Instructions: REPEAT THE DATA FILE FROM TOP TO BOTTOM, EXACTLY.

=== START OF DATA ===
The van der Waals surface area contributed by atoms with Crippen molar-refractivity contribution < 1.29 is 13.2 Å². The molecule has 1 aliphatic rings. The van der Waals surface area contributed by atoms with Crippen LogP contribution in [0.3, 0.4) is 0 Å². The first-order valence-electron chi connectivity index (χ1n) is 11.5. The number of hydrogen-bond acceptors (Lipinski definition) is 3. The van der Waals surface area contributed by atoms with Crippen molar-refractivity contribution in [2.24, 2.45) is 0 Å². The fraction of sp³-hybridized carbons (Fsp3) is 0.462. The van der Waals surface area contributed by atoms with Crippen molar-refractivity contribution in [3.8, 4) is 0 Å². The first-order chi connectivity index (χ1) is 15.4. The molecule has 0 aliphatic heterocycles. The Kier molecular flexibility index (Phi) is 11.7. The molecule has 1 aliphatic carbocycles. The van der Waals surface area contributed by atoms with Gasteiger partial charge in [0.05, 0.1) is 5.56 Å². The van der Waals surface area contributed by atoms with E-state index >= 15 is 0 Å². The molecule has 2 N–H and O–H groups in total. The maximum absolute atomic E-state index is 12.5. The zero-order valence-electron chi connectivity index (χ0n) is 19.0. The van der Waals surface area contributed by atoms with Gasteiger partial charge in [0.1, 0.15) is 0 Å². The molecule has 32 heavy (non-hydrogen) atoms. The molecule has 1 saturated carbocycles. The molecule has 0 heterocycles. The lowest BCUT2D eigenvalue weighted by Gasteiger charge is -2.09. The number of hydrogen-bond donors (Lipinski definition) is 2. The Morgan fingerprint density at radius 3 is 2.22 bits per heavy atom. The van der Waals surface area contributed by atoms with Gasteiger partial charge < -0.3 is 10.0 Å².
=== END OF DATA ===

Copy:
The van der Waals surface area contributed by atoms with Crippen molar-refractivity contribution < 1.29 is 13.2 Å². The molecule has 1 aliphatic rings. The van der Waals surface area contributed by atoms with Crippen LogP contribution in [0.3, 0.4) is 0 Å². The first-order valence-electron chi connectivity index (χ1n) is 11.5. The number of hydrogen-bond acceptors (Lipinski definition) is 3. The van der Waals surface area contributed by atoms with Crippen molar-refractivity contribution in [2.24, 2.45) is 0 Å². The fraction of sp³-hybridized carbons (Fsp3) is 0.462. The van der Waals surface area contributed by atoms with Crippen molar-refractivity contribution in [3.8, 4) is 0 Å². The first-order chi connectivity index (χ1) is 15.4. The molecule has 0 aliphatic heterocycles. The Kier molecular flexibility index (Phi) is 11.7. The molecule has 1 aliphatic carbocycles. The van der Waals surface area contributed by atoms with Gasteiger partial charge in [0.05, 0.1) is 5.56 Å². The van der Waals surface area contributed by atoms with E-state index >= 15 is 0 Å². The molecule has 2 N–H and O–H groups in total. The maximum absolute atomic E-state index is 12.5. The zero-order valence-electron chi connectivity index (χ0n) is 19.0. The van der Waals surface area contributed by atoms with Gasteiger partial charge in [0.1, 0.15) is 0 Å². The molecule has 32 heavy (non-hydrogen) atoms. The molecule has 1 saturated carbocycles. The molecule has 0 heterocycles. The lowest BCUT2D eigenvalue weighted by Gasteiger charge is -2.09. The number of hydrogen-bond donors (Lipinski definition) is 2. The Morgan fingerprint density at radius 3 is 2.22 bits per heavy atom. The van der Waals surface area contributed by atoms with Gasteiger partial charge < -0.3 is 10.0 Å².